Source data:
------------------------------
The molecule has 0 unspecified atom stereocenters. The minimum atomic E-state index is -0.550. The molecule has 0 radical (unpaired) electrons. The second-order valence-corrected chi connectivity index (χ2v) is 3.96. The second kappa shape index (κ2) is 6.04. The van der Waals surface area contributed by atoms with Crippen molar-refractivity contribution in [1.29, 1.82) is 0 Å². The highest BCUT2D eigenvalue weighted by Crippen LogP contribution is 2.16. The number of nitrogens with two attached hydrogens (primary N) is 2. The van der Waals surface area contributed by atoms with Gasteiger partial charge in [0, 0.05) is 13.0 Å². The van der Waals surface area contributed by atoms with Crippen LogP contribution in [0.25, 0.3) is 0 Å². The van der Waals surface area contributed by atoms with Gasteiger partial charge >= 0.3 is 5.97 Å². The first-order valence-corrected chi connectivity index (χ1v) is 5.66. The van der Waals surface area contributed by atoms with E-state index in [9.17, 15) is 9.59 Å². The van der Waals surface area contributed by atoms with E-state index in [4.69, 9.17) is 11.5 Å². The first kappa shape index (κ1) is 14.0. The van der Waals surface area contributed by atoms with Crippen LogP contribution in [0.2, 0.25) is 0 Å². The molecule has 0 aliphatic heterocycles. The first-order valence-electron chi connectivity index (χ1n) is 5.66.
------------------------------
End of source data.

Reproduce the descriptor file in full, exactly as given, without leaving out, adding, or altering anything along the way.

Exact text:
The molecule has 0 unspecified atom stereocenters. The minimum atomic E-state index is -0.550. The molecule has 0 radical (unpaired) electrons. The second-order valence-corrected chi connectivity index (χ2v) is 3.96. The second kappa shape index (κ2) is 6.04. The van der Waals surface area contributed by atoms with Crippen molar-refractivity contribution in [1.29, 1.82) is 0 Å². The highest BCUT2D eigenvalue weighted by Crippen LogP contribution is 2.16. The number of nitrogens with two attached hydrogens (primary N) is 2. The van der Waals surface area contributed by atoms with Gasteiger partial charge in [0, 0.05) is 13.0 Å². The van der Waals surface area contributed by atoms with Crippen LogP contribution in [0.25, 0.3) is 0 Å². The van der Waals surface area contributed by atoms with Gasteiger partial charge >= 0.3 is 5.97 Å². The first-order valence-corrected chi connectivity index (χ1v) is 5.66. The van der Waals surface area contributed by atoms with E-state index in [9.17, 15) is 9.59 Å². The van der Waals surface area contributed by atoms with E-state index in [4.69, 9.17) is 11.5 Å². The first kappa shape index (κ1) is 14.0. The van der Waals surface area contributed by atoms with Crippen LogP contribution in [0.2, 0.25) is 0 Å². The molecule has 0 aliphatic heterocycles. The first-order valence-electron chi connectivity index (χ1n) is 5.66.